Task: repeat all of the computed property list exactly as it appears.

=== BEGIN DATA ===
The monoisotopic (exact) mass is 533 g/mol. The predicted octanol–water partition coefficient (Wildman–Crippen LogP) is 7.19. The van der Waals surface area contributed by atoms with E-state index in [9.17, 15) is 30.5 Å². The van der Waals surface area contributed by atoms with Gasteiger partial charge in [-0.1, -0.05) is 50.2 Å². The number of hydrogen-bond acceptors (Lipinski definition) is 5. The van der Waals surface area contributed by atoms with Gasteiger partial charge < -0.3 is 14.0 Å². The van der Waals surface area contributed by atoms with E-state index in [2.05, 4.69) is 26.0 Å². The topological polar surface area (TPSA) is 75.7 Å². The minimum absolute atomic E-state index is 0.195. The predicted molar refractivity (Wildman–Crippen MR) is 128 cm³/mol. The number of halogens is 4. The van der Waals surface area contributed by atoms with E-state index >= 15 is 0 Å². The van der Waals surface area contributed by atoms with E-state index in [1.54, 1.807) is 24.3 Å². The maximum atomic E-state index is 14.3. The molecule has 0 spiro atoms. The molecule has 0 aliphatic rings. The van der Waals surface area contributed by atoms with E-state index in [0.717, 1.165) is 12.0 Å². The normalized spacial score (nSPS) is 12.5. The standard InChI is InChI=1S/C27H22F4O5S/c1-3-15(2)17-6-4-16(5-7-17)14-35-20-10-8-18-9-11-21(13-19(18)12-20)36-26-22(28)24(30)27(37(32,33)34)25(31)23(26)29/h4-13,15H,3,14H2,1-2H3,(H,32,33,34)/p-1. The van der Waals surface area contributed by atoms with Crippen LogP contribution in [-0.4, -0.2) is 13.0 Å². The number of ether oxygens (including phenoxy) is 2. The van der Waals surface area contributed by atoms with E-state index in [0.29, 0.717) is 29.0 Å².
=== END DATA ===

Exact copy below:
The monoisotopic (exact) mass is 533 g/mol. The predicted octanol–water partition coefficient (Wildman–Crippen LogP) is 7.19. The van der Waals surface area contributed by atoms with E-state index in [9.17, 15) is 30.5 Å². The van der Waals surface area contributed by atoms with Gasteiger partial charge in [-0.1, -0.05) is 50.2 Å². The number of hydrogen-bond acceptors (Lipinski definition) is 5. The van der Waals surface area contributed by atoms with Gasteiger partial charge < -0.3 is 14.0 Å². The van der Waals surface area contributed by atoms with E-state index in [2.05, 4.69) is 26.0 Å². The topological polar surface area (TPSA) is 75.7 Å². The minimum absolute atomic E-state index is 0.195. The predicted molar refractivity (Wildman–Crippen MR) is 128 cm³/mol. The number of halogens is 4. The van der Waals surface area contributed by atoms with E-state index >= 15 is 0 Å². The van der Waals surface area contributed by atoms with E-state index in [1.54, 1.807) is 24.3 Å². The maximum atomic E-state index is 14.3. The molecule has 0 spiro atoms. The molecule has 0 aliphatic rings. The van der Waals surface area contributed by atoms with E-state index in [0.717, 1.165) is 12.0 Å². The normalized spacial score (nSPS) is 12.5. The standard InChI is InChI=1S/C27H22F4O5S/c1-3-15(2)17-6-4-16(5-7-17)14-35-20-10-8-18-9-11-21(13-19(18)12-20)36-26-22(28)24(30)27(37(32,33)34)25(31)23(26)29/h4-13,15H,3,14H2,1-2H3,(H,32,33,34)/p-1. The van der Waals surface area contributed by atoms with Crippen LogP contribution in [-0.4, -0.2) is 13.0 Å². The number of ether oxygens (including phenoxy) is 2. The van der Waals surface area contributed by atoms with E-state index in [0.29, 0.717) is 29.0 Å².